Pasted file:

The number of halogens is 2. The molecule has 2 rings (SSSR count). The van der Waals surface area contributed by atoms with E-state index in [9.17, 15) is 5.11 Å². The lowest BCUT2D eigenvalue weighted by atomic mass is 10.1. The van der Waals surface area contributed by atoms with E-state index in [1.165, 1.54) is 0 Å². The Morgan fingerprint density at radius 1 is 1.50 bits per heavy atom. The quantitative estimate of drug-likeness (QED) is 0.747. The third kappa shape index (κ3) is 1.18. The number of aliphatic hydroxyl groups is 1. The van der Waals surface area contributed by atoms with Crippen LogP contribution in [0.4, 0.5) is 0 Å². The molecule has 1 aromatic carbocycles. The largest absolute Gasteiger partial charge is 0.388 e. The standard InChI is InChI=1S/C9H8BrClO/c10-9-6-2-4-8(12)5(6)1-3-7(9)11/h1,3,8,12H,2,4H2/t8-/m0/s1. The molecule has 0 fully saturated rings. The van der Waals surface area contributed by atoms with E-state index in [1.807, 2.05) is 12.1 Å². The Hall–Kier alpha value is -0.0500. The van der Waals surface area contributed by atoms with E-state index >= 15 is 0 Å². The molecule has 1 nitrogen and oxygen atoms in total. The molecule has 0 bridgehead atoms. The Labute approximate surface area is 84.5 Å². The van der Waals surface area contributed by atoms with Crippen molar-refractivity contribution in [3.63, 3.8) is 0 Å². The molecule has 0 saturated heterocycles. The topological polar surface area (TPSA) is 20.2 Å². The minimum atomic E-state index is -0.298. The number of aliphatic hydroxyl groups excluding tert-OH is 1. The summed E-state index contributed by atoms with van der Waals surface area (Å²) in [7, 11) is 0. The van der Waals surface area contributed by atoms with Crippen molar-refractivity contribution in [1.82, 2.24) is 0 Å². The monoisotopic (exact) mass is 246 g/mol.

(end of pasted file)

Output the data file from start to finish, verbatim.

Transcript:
The number of halogens is 2. The molecule has 2 rings (SSSR count). The van der Waals surface area contributed by atoms with E-state index in [9.17, 15) is 5.11 Å². The lowest BCUT2D eigenvalue weighted by atomic mass is 10.1. The van der Waals surface area contributed by atoms with E-state index in [1.165, 1.54) is 0 Å². The Morgan fingerprint density at radius 1 is 1.50 bits per heavy atom. The quantitative estimate of drug-likeness (QED) is 0.747. The third kappa shape index (κ3) is 1.18. The number of aliphatic hydroxyl groups is 1. The van der Waals surface area contributed by atoms with Crippen LogP contribution in [0.4, 0.5) is 0 Å². The molecule has 1 aromatic carbocycles. The largest absolute Gasteiger partial charge is 0.388 e. The standard InChI is InChI=1S/C9H8BrClO/c10-9-6-2-4-8(12)5(6)1-3-7(9)11/h1,3,8,12H,2,4H2/t8-/m0/s1. The molecule has 0 fully saturated rings. The van der Waals surface area contributed by atoms with E-state index in [1.807, 2.05) is 12.1 Å². The Hall–Kier alpha value is -0.0500. The van der Waals surface area contributed by atoms with E-state index >= 15 is 0 Å². The molecule has 1 nitrogen and oxygen atoms in total. The molecule has 0 bridgehead atoms. The Labute approximate surface area is 84.5 Å². The van der Waals surface area contributed by atoms with Crippen molar-refractivity contribution in [3.63, 3.8) is 0 Å². The molecule has 0 saturated heterocycles. The topological polar surface area (TPSA) is 20.2 Å². The minimum atomic E-state index is -0.298. The number of aliphatic hydroxyl groups excluding tert-OH is 1. The summed E-state index contributed by atoms with van der Waals surface area (Å²) in [7, 11) is 0. The van der Waals surface area contributed by atoms with Crippen molar-refractivity contribution in [1.82, 2.24) is 0 Å². The monoisotopic (exact) mass is 246 g/mol.